Russ Roberts: I agree with half of that.
Cathy O'Neil: Yeah. No. We don't have to agree on everything. And I'm not trying to say, 'Hey, yeah, everyone: Agree with me.' What I'm trying to say is like, 'This is happening.' Like, advertising online, these guys know a lot about you; they can target you; they know if you are poor; they know if you are single mom; they know if you are desperate. They find you. And they say, 'I'm going to solve all your problems. Just sign here and you're going to get online education,' and, you know, at the end of 4 years you'll be saddled with a lot of debt and you'll have a diploma that is often not worth more than a high school diploma.
Russ Roberts: So, there are going to be examples like that. But I want to disagree at least--at your response--to this idea that it's okay for me and you to get tailored ads but not poor people. So, I was thinking of buying a watch, and I did some Google searches on watches. And all of a sudden, watches started showing up in my searches as the ads. And I bought a watch. And they keep showing up. They are going to keep showing up. And that--to use this example for it: It's not that smart. It takes a while. Or maybe they are hoping I'll buy another one. Which I'm not. But, so I'm glad I saw them. Some of them. And I rejected some. I clicked on some, maybe. Don't remember. But I like in general that the ads are tailored for me because otherwise it's just clutter. But why is it that a poor person--aren't there things that a poor person would like to know about to buy, that are good for them and that they would profit from having? And shouldn't they be free? And wouldn't it be better for them to get those products that they are desperately eager to get a good deal on rather than they jet skis? And isn't it okay for them to get tailored ads, too?
Cathy O'Neil: If they are looking to buy something and they don't have a lot of money, I of course want them to find a good deal. The problem is that they are worth, in this situation, they are worth way more to a potential payday lender or a potential college, [?] of a college, that can get just tons of money through the Federal Aid system than they are worth to a purveyor of cheap whatever--you know, the actual products that these people can afford. I don't know if you know the way that Google auctions work, but essentially, given a space on advertising goes to the highest bidder. So, you know, the different companies that are vying for space in front of that person, they each value that person in different ways. And right now, for poor people, it's not so surprising to hear: the predatory industries value them the most, because they can make the most profit off of those people.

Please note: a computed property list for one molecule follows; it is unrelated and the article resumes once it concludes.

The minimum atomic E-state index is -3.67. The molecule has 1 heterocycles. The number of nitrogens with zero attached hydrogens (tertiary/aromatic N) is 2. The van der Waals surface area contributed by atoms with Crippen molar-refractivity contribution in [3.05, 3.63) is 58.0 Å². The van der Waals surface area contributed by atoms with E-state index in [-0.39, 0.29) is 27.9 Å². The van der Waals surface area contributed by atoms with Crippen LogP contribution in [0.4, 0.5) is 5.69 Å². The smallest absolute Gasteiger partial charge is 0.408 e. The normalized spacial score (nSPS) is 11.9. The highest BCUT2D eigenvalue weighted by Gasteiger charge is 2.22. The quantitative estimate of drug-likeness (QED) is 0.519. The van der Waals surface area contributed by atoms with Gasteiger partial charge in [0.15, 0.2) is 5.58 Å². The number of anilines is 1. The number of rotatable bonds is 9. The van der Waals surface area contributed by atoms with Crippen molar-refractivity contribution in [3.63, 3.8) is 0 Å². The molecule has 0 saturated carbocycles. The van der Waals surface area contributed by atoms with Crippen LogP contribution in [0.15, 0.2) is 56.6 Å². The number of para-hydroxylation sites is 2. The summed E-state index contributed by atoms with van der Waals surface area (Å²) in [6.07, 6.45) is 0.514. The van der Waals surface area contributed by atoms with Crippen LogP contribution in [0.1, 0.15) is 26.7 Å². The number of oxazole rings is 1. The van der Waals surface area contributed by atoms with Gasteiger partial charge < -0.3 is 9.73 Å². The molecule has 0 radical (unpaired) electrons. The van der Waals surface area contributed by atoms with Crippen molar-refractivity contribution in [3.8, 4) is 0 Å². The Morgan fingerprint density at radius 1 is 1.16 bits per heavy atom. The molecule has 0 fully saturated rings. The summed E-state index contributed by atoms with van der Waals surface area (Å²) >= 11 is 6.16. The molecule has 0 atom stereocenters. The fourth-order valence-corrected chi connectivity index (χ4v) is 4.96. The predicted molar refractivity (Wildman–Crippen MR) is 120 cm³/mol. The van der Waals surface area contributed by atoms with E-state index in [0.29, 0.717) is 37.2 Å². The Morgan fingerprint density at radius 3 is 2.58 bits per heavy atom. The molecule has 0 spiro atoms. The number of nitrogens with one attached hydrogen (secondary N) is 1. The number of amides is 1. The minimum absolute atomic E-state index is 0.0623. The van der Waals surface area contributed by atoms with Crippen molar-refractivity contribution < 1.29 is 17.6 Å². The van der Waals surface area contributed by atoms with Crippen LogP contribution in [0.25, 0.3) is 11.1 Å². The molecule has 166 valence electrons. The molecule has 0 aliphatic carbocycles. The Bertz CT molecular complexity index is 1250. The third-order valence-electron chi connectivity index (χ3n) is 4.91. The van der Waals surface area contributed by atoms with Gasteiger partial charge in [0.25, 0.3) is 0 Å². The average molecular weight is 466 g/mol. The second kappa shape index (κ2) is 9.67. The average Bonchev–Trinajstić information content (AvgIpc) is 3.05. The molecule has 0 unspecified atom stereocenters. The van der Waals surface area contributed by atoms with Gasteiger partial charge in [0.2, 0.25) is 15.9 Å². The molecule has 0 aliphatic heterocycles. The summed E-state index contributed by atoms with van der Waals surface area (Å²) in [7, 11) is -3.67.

Russ Roberts: But they don't have to be predatory.
Cathy O'Neil: They don't have to be predatory. No. I'm not saying they are.
Russ Roberts: Even payday loan, lenders may not be predatory. Because these people that we are talking about maybe don't have a bank. Maybe they don't have access to capital. They can't--it's good for them. They want those things. Should we not let them have them? Should they be banned?
Cathy O'Neil: I mean, I think they should. Depending--look, if it's a true payday lender. I mean, we don't, we're going to go into the weeds here. Let me just make the one point, which is if you had two lenders that are vying for the space on a webpage that a poor person is looking at, and one of them is predatory and charges enormous fees and makes enormous profits, and the other one is much more reasonable as a lender, the person that makes more money is going to be able to offer more money in the auction. And they are going to win. Do you see what I mean?
Russ Roberts: I do. But it doesn't have to be the person, the most predatory. It could be, if there's competition between them, that there are costs--
Cathy O'Neil: There is competition between them. There is competition. But if I opened a bank today and I promised myself, I'd made it my mission to make really reasonable loans and I would make much less profit off those loans, I wouldn't have that much money to pay for tailored advertising. So I wouldn't win those Google auctions. Or those, whatever-the-advertising auctions.
Russ Roberts: But that's because the audience that you are trying to attract is evidently more expensive. So, you could choose, as a matter of charity--you could raise money to create an NGO (Non-Governmental Agency) or a nonprofit that would outbid and offer lower rates of interest. But evidently that's not the market rate. But you are right: we are way off in the weeds here.